What Forms a Trend
A trend is your friend, as every trader in this world knows, but the thing traders fail the most is how to identify a trend.
A trend is a series for higher lows or lower highs and can be bullish or bearish. In a bullish trend, market participants will look for support areas to buy call options, while in a bearish trend, market participants will look for resistance areas to buy put options.
A trend is visible by drawing the line of the trend, or its trend line and this should guide the trader in taking the right decisions as strong trends should always pick up steam when price is meeting the projected resistance or support.
A trend is more powerful when market is advancing with corrective waves rather than with impulsive moves and it should be mentioned that zigzags are the favorite candidates for channeling and, hence, for trending.
Unfortunately, markets spend a lot of time in consolidation areas and not in trending conditions. However, identifying a strong trend may be enough for healthy profits to keep warm for the periods of consolidation.
Trending with Elliott
In terms of Elliott Waves trading, a trend is always being associated with an impulsive move as there is the time market is moving. That being said, understanding impulsive moves and how market is traveling is key for identifying a trend.
An impulsive move it is formed out of five waves, or it is having a five wave structure and out of those five waves, three are impulsive as well. It means that the other two are corrective so when you’re looking for a trend that represents the moment one should start buying.
There are different levels where one should start buying a call option or adding to an option when it comes to Elliott Waves Theory and it depends very much on the wave the market is forming.
If market just finished the 1st wave and the second wave started, then the thing to do is to take a Fibonacci retracement tool and measure the length of the first wave. On a retracement more than 61.8% it means that is only wave a of a possible complex correction for the 2nd wave and that is a nice place to buy an option. If the first wave is a bullish one, then a call option is recommended. If the first wave is a bearish one, then a put option is recommended.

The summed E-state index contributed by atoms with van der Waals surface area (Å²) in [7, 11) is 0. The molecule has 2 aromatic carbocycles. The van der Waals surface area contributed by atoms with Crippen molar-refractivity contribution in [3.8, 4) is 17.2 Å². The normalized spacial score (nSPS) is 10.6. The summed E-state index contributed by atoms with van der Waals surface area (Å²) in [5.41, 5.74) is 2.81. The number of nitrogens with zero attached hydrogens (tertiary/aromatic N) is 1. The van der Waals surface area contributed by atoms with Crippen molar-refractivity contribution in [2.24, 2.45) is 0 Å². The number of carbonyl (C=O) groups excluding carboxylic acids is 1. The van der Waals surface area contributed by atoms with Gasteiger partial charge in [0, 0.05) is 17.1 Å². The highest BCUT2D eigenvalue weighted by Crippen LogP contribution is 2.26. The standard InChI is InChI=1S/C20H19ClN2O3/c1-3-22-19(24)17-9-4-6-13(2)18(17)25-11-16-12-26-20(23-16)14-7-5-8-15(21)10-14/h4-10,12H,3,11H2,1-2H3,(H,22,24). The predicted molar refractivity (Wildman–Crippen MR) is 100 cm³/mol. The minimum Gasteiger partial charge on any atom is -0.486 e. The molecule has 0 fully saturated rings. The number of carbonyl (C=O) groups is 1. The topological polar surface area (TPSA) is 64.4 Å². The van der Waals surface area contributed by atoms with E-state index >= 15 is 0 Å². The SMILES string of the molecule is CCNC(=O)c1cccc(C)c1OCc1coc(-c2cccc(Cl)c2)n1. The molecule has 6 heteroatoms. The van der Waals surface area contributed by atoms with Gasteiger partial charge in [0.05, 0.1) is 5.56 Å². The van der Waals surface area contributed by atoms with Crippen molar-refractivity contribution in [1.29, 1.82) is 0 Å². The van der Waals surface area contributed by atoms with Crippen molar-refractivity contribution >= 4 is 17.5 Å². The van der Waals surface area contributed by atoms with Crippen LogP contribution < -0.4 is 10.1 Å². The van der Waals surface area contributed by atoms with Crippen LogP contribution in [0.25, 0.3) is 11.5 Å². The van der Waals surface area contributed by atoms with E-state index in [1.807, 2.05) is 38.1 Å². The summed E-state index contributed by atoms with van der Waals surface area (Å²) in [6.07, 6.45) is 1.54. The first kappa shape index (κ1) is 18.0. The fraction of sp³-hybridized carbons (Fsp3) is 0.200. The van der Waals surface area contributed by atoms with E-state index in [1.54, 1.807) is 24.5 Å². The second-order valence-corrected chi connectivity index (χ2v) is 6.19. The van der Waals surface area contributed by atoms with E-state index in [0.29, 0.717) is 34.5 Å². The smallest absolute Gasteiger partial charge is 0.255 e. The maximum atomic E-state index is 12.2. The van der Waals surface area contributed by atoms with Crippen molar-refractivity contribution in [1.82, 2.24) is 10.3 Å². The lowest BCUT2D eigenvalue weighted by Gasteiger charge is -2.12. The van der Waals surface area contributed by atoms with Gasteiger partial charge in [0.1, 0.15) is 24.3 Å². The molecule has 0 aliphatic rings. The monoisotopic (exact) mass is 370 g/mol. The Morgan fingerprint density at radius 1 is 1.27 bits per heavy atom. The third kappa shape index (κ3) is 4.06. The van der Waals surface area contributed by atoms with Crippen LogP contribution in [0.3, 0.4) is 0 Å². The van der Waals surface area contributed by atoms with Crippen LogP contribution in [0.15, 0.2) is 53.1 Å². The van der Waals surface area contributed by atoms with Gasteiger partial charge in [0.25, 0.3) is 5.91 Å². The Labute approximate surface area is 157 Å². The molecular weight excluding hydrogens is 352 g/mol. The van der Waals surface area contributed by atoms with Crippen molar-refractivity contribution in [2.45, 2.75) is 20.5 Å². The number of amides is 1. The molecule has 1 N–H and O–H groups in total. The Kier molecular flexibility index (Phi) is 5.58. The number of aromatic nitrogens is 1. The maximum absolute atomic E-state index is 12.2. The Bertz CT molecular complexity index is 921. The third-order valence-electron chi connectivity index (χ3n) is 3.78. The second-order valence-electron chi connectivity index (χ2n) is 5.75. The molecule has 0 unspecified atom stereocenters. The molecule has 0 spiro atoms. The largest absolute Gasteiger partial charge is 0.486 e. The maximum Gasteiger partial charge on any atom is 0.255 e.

When it comes to the fourth and third wave relationship and correlation, it is said that the 4th wave is rarely traveling below 38.2% level when compared with the length of the 3rd wave. That being the case, then trading an option at the 23.6% and one at the 38.2% is key when wanting to find out the perfect place for the striking price. Again, if the third wave is a bullish one, call options are recommended, while in a bearish move for the third wave, put options should be traded on any retracement the 4th wave may make.
Speaking of trending, there is no trending without channeling and the first thing that comes to mind when it comes to channeling is a zigzag or a zigzag family pattern. Impulsive moves are rarely channeling but corrective waves yes.
When identifying a series of higher lows or lower highs, then it means a trend is starting to form and by the time a channel is being built, selling a touch of the upper side of the channel in a bearish trend (basically buying a put option) and buying the lower side of the channel in a bullish trend (basically buying a call option) is the thing to do.
Needless to say the expiration date should be directly correlated with the time frame the technical pattern is forming on.
Trending in General
Trending is a concept used for a market that is travelling, or moving, while ranging represents exactly the opposite. Adapting your trading strategy to different concepts and time frames is key.
For example, it makes no sense to look for trending on the five minutes chart if the North American session is coming to an end and the Asian session is starting, because Asian session is characterized by ranging and applying range trading techniques would be more successful.
If that is the case, looking at the bigger time frames is key and if a trend is identified on the hourly or even the four hours chart, then the consolidation in the Asian session should be interpreted only as a continuation pattern.
There are more clues, tips and tricks on the two video recordings that are coming with this article as understanding the concepts and applying them correctly is key in successful binary options trading and in finding the right place to buy a call or a put option. After all, binary trading is a combination of choosing the right striking price and expiration date.